In Paul Cohen’s book, History in Three Keys: The Boxers as Event, Experience, and Myth, the ruthlessness of foreign colonization was particularly exhibited by the Japanese, Russian and German troops. They were said to have razed whole towns and villages, and wantonly murdered Chinese citizens of all ages and backgrounds. The violence was such that the three countries received widespread criticism for their brutality.
In retaliation to rebel attacks against Christian missionaries and their families, the missionaries themselves were said to have led hundreds of troops to villages where they “punished” suspected members of the Boxer rebellion.
Cohen wrote about the thousands of Chinese women who committed suicide in order to escape mass rapes staged by Japanese and Russian soldiers. After the rapes, many of these women were burned to death.
I recall this particular incident in the history of China to remind everyone that Filipinos, too, have a rich revolutionary heritage. Like China, we had been colonized, raped, pillaged, murdered, and abused. In like manner as the Boxers, our heroes to the last man and woman—and child.
We treated abuse and the wanton disregard of our culture and territory with hostility and righteous indignation. Filipinos may be a patient people, more patient than any other people in the world. But make no mistake: what runs in our blood is the blood of our heroes and revolutionaries.
Filipinos did not fight to simply win or risk losing. We fought because it is in our blood to fight. We had had our share of battles: Spain, America, Japan. We fought because we must. Because we can. And because it was necessary for our survival. It may take us some time to finally decide, but such patience should not be mistaken for weakness or cowardice.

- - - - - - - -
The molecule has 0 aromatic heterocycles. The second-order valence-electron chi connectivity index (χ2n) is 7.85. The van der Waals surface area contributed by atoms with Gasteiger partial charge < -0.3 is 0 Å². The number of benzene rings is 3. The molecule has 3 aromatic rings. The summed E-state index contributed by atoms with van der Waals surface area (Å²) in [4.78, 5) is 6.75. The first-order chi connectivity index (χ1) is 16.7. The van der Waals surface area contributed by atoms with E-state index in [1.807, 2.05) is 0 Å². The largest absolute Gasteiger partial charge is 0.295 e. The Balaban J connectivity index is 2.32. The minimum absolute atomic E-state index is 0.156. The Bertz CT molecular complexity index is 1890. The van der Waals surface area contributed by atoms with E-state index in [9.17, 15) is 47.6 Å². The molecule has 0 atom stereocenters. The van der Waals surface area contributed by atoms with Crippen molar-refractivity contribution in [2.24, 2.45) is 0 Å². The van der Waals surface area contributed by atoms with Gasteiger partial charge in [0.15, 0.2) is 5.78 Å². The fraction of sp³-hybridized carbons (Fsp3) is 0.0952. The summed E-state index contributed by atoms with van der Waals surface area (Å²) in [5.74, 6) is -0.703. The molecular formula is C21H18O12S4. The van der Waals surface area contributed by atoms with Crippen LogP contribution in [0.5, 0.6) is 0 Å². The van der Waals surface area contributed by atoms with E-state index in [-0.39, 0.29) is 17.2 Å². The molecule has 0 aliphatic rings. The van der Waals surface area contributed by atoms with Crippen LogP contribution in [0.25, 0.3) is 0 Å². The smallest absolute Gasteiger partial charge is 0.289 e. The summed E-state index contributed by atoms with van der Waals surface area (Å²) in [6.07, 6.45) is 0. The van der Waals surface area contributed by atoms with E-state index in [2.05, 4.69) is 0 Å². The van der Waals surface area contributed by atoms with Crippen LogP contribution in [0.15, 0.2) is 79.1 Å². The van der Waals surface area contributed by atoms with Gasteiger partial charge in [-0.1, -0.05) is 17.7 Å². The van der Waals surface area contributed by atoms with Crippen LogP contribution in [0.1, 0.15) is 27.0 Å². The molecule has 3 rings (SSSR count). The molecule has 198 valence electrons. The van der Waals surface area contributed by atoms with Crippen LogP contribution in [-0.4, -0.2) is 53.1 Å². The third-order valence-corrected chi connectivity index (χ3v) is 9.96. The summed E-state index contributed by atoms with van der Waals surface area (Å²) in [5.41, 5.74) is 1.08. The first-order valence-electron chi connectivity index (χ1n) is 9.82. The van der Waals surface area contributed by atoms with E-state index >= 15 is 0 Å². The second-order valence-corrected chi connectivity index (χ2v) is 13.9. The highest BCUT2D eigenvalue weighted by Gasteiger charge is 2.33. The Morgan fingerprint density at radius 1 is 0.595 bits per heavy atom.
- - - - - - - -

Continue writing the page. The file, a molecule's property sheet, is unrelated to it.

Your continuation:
The recent visit to the Philippines of China’s President Xi Jinping has raised numerous issues as to China’s true intentions. Is the Chinese government out to colonize us through the subtle demands of a “debt trap”?
Is the Philippines going to be so neck deep in Chinese loans that we would not have any choice in the near future but to surrender not only territory but our sovereignty to China?
Are the issues surrounding Chinese intrusion along the West Philippine Sea just the beginning of our slow yet sure assimilation? Is Duterte really out to secure the country’s future or is he just another paid lackey of the Chinese government? Is he using Xi Jinping to stay in power?
More importantly, how long will our patience resist the urge to counter this clear and present danger in our midst?
If we must share one particular quality with the Chinese people, it is this: that Filipinos, too, are a brave and proud people. We will not accept foreign intrusion without resistance. Because to resist is to be in a particular relation with our revolutionary heritage. In the face of impending peril to the country’s freedom and sovereignty, we cannot choose otherwise.
Filipinos can learn a lot from the Chinese people: for one, their courage in the face of overwhelming odds. Surely, the task of battling the power and influence of eight foreign colonizers was a challenge of immense proportions.
Duterte should know by now that if the Chinese can do it, so can we. G